I've seen different questions about getting in shape like the importance of age, or how long to workout, or similar questions.

However, my question is about food. I recently started going to gym with a friend of mine, who acts as my trainer too.

He and others keep telling me to use egg, potato, and red meat, and consume protein/bulking powders and have a healthy food/meal plan.

Because of my job, I can't go beyond my routine: ordinary everyday food/meal plan. Eg. eating home-made food one meal a day, eating ready-made food at work, and eating a simple breakfast.

I'm concerned about losing my muscles instead of growing them, or even if not growing, at least keeping them the size they are now, and only form them to get more separate and more rounded.

They talk about catabolism and tell me that your muscles might lack energy after a while and instead of forming or growing, undergo a destructive phase. Thus if you can't change your meal plan, better to not workout.

Please I need your help and scientific explanation for this. Let's forget about me growing muscles. Is it possible to only form my muscles with my everyday meal plan? Without eating more times, or more specific foods. My everyday food contains fast food and healthy food and vegetables and stuff, just like any other guy.

  • In terms of diet, "Normal" depends entirely on your upbringing, current job, location, personal preferences, religion, region, likes, dislikes etc. There are too many factors to answer this as it stands. Be specific.
    – John
    Aug 9, 2016 at 8:38

3 Answers 3


You do not need special powders or foods to achieve any fitness goal. Everything can (and for most people, probably should) be done with "normal" foods. So long as you're eating an adequate amount of calories and protein and you're exercising, you will not lose muscle. To gain muscle, eat a little more calories and protein AND progressively lift heavier weights over time (you must do BOTH). To lose weight and retain muscle, eat fewer calories and eat more protein AND progressively lift heavier weights over time (if you're no longer a beginner, this may not apply--you may be only able to maintain your strength).

Since calories and protein are found in normal foods, you can achieve any of these body composition goals eating normal foods. Good luck.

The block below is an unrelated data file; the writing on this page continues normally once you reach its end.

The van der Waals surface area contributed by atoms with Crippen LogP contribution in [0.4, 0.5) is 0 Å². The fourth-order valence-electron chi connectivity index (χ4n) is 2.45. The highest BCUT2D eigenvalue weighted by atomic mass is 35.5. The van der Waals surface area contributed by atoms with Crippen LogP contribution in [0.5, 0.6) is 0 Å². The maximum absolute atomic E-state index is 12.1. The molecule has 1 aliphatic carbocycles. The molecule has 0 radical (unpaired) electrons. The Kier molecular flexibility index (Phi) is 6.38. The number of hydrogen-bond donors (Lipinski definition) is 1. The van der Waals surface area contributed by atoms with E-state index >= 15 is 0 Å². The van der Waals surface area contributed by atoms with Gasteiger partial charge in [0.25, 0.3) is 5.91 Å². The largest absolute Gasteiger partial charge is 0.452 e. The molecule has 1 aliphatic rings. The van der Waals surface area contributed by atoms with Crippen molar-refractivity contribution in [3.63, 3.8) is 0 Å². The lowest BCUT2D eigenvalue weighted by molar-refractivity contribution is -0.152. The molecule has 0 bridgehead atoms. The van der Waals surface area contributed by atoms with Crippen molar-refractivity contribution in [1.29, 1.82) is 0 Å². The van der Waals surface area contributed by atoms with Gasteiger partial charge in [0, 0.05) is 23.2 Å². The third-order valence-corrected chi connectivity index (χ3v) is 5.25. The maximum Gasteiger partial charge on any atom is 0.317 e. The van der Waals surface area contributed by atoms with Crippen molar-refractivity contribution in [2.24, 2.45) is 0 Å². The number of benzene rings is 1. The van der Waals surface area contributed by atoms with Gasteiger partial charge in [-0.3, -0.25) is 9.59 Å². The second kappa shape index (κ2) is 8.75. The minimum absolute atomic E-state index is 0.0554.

It might be a bit difficult, but it's possible as long as you gain enough amount of protein and minerals throughout your daily meals. Furthermore, avoid high fat meals specially fast food and junk food which are extremely detrimental to your shape. As a fact any extra calories more than your daily need (considering your exercise) might lead to an ill-shaped body in long-term. So check your meals nutritional facts to avoid fat and sugar as well as gaining sufficient protein.


The breakdown of muscles is metabolically triggered under circumstances when the body begins to break down proteins for generating glucose as an energy source in response to starvation. The chemical markup required to trigger such a pathway is complex, but usually, before that, it is likely that you would have switched to more readily available source of energy for metabolism, such as ketones from fats, potentially breaking down the fat tissues surrounding your organs, such as the heart, which can be disastrous when your diet is not managed by a professional.

In all, it can be easily said that if you do have a nutrition you shouldn't be worried. That said, if you do being to reduce readily available sources of energy, you may trigger different chemical pathways that may begin to regulate how muscle cells are killed and disassembled (in response to damage, for instance), which can be desirable under circumstances, though these are questions best directed towards biochemists, trained nutritionists, but certainly not fitness trainers.

If you want a loose recommendation, then make sure you have a steady calorie intake of carbohydrates that are easily ingested and that you have healthy gut flora. I wouldn't recommend relying too much on proteins, even though they may be converted to glucose, as they're a poor source of calories and you can safely ingest only a limited amount as part of a healthy diet.

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